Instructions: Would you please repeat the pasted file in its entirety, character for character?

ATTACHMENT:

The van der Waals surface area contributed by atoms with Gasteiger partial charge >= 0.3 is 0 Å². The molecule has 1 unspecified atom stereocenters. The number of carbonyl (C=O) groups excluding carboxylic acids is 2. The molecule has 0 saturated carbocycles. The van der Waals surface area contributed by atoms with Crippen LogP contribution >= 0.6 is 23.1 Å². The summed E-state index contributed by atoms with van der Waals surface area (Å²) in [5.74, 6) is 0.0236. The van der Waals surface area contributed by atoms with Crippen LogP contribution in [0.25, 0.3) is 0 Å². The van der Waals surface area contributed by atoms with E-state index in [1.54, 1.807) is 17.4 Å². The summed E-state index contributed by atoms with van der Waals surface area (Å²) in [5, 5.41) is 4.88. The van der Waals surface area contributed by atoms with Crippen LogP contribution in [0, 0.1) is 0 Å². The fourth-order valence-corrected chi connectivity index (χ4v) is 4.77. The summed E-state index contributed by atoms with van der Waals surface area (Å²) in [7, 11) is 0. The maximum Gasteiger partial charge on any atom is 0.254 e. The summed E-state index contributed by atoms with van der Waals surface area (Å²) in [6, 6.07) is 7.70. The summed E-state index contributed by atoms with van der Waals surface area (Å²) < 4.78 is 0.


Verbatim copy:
The van der Waals surface area contributed by atoms with Gasteiger partial charge >= 0.3 is 0 Å². The molecule has 1 unspecified atom stereocenters. The number of carbonyl (C=O) groups excluding carboxylic acids is 2. The molecule has 0 saturated carbocycles. The van der Waals surface area contributed by atoms with Crippen LogP contribution >= 0.6 is 23.1 Å². The summed E-state index contributed by atoms with van der Waals surface area (Å²) in [5.74, 6) is 0.0236. The van der Waals surface area contributed by atoms with Crippen LogP contribution in [0.25, 0.3) is 0 Å². The van der Waals surface area contributed by atoms with E-state index in [1.54, 1.807) is 17.4 Å². The summed E-state index contributed by atoms with van der Waals surface area (Å²) in [5, 5.41) is 4.88. The van der Waals surface area contributed by atoms with Crippen LogP contribution in [0, 0.1) is 0 Å². The fourth-order valence-corrected chi connectivity index (χ4v) is 4.77. The summed E-state index contributed by atoms with van der Waals surface area (Å²) in [7, 11) is 0. The maximum Gasteiger partial charge on any atom is 0.254 e. The summed E-state index contributed by atoms with van der Waals surface area (Å²) in [6, 6.07) is 7.70. The summed E-state index contributed by atoms with van der Waals surface area (Å²) < 4.78 is 0.